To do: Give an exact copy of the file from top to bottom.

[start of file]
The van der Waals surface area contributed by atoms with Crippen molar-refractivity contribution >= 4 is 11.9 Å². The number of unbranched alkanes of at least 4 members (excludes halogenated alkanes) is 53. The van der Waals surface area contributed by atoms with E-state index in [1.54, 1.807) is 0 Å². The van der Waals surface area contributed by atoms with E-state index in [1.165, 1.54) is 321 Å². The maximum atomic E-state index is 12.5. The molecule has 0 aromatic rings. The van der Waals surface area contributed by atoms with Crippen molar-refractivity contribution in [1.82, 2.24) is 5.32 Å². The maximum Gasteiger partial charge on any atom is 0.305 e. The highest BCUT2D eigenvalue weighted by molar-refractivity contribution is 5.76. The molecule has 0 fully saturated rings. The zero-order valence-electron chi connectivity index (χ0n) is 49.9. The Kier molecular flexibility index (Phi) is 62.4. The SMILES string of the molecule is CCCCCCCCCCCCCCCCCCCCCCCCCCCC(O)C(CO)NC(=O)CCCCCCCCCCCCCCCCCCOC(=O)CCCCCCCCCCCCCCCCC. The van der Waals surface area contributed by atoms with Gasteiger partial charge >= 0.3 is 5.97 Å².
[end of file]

The van der Waals surface area contributed by atoms with Crippen molar-refractivity contribution >= 4 is 11.9 Å². The number of unbranched alkanes of at least 4 members (excludes halogenated alkanes) is 53. The van der Waals surface area contributed by atoms with E-state index in [1.54, 1.807) is 0 Å². The van der Waals surface area contributed by atoms with E-state index in [1.165, 1.54) is 321 Å². The maximum atomic E-state index is 12.5. The molecule has 0 aromatic rings. The van der Waals surface area contributed by atoms with Crippen molar-refractivity contribution in [1.82, 2.24) is 5.32 Å². The maximum Gasteiger partial charge on any atom is 0.305 e. The highest BCUT2D eigenvalue weighted by molar-refractivity contribution is 5.76. The molecule has 0 fully saturated rings. The zero-order valence-electron chi connectivity index (χ0n) is 49.9. The Kier molecular flexibility index (Phi) is 62.4. The SMILES string of the molecule is CCCCCCCCCCCCCCCCCCCCCCCCCCCC(O)C(CO)NC(=O)CCCCCCCCCCCCCCCCCCOC(=O)CCCCCCCCCCCCCCCCC. The van der Waals surface area contributed by atoms with Gasteiger partial charge >= 0.3 is 5.97 Å².